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Preparing Your Home for Winter
You know it’s coming: snow, cold, wind and ice. Winter. But before it gets here, there are some things you should do to help you save money and stay safe and comfortable when the snow flies.
Heating system. Have your furnace inspected by a licensed heating contractor, and make any repairs needed. Change your furnace filter, and know how often you need to change it throughout the winter. Ask the heating contractor if you need to have your ductwork cleaned. This also is a good time to consider whether you need to upgrade your furnace or install a programmable thermostat.
Windows and doors. Many homes leak cold air through windows and doors. Hold a candle in front of your windows and doors; if the flame flickers, you are letting in cold. Possible fixes can range from window replacement to caulking around windows to plastic insulation. The important thing is to keep your heat in and the cold out.
Chimney If you have a fireplace, call a professional to inspect and clean your chimney if necessary. Then make sure you have plenty of wood for the winter.
Roof and gutters. Once all the leaves are down, clean your gutters or have someone clean them. While you are up there, check your roof for loose shingles or other signs of trouble. If you have a recurring problem with ice dams, consider installing heat strips to keep ice from forming.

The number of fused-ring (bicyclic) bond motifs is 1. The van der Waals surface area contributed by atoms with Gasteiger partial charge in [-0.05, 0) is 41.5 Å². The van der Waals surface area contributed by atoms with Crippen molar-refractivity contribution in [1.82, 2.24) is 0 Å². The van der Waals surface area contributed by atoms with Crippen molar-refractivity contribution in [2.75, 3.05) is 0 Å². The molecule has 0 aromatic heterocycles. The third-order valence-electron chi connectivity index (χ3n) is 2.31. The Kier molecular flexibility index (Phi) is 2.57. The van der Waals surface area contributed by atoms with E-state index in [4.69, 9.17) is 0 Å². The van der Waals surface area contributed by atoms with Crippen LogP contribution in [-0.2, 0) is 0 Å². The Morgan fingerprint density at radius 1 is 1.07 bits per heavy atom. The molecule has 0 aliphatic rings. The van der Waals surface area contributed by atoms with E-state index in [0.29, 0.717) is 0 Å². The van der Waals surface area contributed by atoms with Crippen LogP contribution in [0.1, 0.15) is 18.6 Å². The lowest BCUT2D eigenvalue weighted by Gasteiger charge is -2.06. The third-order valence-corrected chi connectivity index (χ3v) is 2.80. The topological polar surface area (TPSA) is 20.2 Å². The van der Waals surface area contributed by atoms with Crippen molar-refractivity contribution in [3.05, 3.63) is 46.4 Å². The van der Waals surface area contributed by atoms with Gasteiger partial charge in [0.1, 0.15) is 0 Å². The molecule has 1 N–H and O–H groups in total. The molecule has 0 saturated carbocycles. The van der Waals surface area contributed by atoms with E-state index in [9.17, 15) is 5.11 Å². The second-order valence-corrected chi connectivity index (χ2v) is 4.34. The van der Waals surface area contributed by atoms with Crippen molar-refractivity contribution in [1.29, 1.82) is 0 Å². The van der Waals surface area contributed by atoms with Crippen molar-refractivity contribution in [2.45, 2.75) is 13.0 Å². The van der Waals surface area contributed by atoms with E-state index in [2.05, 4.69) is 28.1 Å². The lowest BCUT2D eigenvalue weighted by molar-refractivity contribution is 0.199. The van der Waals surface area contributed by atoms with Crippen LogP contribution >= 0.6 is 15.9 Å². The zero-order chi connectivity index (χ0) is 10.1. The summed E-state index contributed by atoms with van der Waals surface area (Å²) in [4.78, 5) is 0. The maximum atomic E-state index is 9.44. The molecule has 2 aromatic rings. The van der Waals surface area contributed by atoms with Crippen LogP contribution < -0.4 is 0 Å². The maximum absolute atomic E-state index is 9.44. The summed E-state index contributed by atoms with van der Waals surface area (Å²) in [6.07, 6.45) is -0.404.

Yard work. Mow your lawn one final time, and fertilize if necessary. Move delicate plants indoors, and mulch perennials to provide protection against the cold. Clean and store outdoor furniture, lights, etc. Service your lawnmower for winter. Drain and store your hoses, and turn off the water to outdoor faucets if necessary.
Pipes. If you have any water pipes that are exposed to the cold, make sure they are sufficiently insulated to withstand extreme cold.
Snow removal. Service your snowblower, and move your snow shovels out of the garage or basement and onto your porch or somewhere else where they are easily accessible. Stock up on salt or other ice-melting products.
Your car. Have your car tuned up for winter. Check the tires and make sure they are appropriate for the weather you are likely to encounter. Put an emergency kit in the trunk if you travel any distance in the winter.
Emergency readiness. Be prepared in case a blizzard leaves you stranded and without power. Stock your pantry with canned goods and other staples. Locate or buy battery-powered lanterns and candles. Think about ways you could stay warm if you lost power, and prepare for that eventuality. Stock up on necessities such as toilet paper, bottled water, diapers, basic first aid supplies and prescription drugs. Have a battery-powered radio – and extra batteries.
Then, settle back, light the fireplace – and let it snow, let it snow, let it snow.